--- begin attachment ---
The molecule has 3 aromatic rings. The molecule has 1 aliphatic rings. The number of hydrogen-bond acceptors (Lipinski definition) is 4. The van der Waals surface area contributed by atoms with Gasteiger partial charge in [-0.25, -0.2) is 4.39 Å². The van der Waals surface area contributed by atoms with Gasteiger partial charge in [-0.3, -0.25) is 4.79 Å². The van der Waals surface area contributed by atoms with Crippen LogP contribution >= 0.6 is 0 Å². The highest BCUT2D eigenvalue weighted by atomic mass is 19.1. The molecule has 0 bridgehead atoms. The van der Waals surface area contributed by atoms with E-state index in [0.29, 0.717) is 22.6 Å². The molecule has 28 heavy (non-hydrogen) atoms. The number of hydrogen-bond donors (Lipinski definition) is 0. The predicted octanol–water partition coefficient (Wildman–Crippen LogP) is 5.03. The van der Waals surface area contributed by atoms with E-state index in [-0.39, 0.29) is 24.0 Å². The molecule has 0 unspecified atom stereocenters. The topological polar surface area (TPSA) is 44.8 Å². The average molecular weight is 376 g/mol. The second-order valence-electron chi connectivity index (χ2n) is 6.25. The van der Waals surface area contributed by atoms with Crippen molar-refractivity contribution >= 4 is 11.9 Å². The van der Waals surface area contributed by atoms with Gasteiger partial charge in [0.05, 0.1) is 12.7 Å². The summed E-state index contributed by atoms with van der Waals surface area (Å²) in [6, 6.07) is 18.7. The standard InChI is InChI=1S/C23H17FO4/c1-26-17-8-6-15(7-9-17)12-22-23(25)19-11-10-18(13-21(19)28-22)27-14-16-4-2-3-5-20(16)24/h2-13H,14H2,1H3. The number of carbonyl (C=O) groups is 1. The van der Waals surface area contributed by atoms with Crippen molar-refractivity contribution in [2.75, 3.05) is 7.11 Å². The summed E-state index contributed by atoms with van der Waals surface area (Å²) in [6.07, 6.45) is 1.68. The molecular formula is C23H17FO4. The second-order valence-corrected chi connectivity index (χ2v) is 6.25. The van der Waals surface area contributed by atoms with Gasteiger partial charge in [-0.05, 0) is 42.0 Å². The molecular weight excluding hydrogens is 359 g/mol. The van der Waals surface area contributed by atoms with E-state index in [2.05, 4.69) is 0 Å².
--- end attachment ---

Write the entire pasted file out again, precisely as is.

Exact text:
The molecule has 3 aromatic rings. The molecule has 1 aliphatic rings. The number of hydrogen-bond acceptors (Lipinski definition) is 4. The van der Waals surface area contributed by atoms with Gasteiger partial charge in [-0.25, -0.2) is 4.39 Å². The van der Waals surface area contributed by atoms with Gasteiger partial charge in [-0.3, -0.25) is 4.79 Å². The van der Waals surface area contributed by atoms with Crippen LogP contribution >= 0.6 is 0 Å². The highest BCUT2D eigenvalue weighted by atomic mass is 19.1. The molecule has 0 bridgehead atoms. The van der Waals surface area contributed by atoms with E-state index in [0.29, 0.717) is 22.6 Å². The molecule has 28 heavy (non-hydrogen) atoms. The number of hydrogen-bond donors (Lipinski definition) is 0. The predicted octanol–water partition coefficient (Wildman–Crippen LogP) is 5.03. The van der Waals surface area contributed by atoms with E-state index in [-0.39, 0.29) is 24.0 Å². The molecule has 0 unspecified atom stereocenters. The topological polar surface area (TPSA) is 44.8 Å². The average molecular weight is 376 g/mol. The second-order valence-electron chi connectivity index (χ2n) is 6.25. The van der Waals surface area contributed by atoms with Crippen molar-refractivity contribution >= 4 is 11.9 Å². The van der Waals surface area contributed by atoms with Gasteiger partial charge in [0.05, 0.1) is 12.7 Å². The summed E-state index contributed by atoms with van der Waals surface area (Å²) in [6, 6.07) is 18.7. The standard InChI is InChI=1S/C23H17FO4/c1-26-17-8-6-15(7-9-17)12-22-23(25)19-11-10-18(13-21(19)28-22)27-14-16-4-2-3-5-20(16)24/h2-13H,14H2,1H3. The number of carbonyl (C=O) groups is 1. The van der Waals surface area contributed by atoms with Crippen molar-refractivity contribution in [2.75, 3.05) is 7.11 Å². The summed E-state index contributed by atoms with van der Waals surface area (Å²) in [6.07, 6.45) is 1.68. The molecular formula is C23H17FO4. The second-order valence-corrected chi connectivity index (χ2v) is 6.25. The van der Waals surface area contributed by atoms with Gasteiger partial charge in [-0.05, 0) is 42.0 Å². The molecular weight excluding hydrogens is 359 g/mol. The van der Waals surface area contributed by atoms with E-state index in [2.05, 4.69) is 0 Å².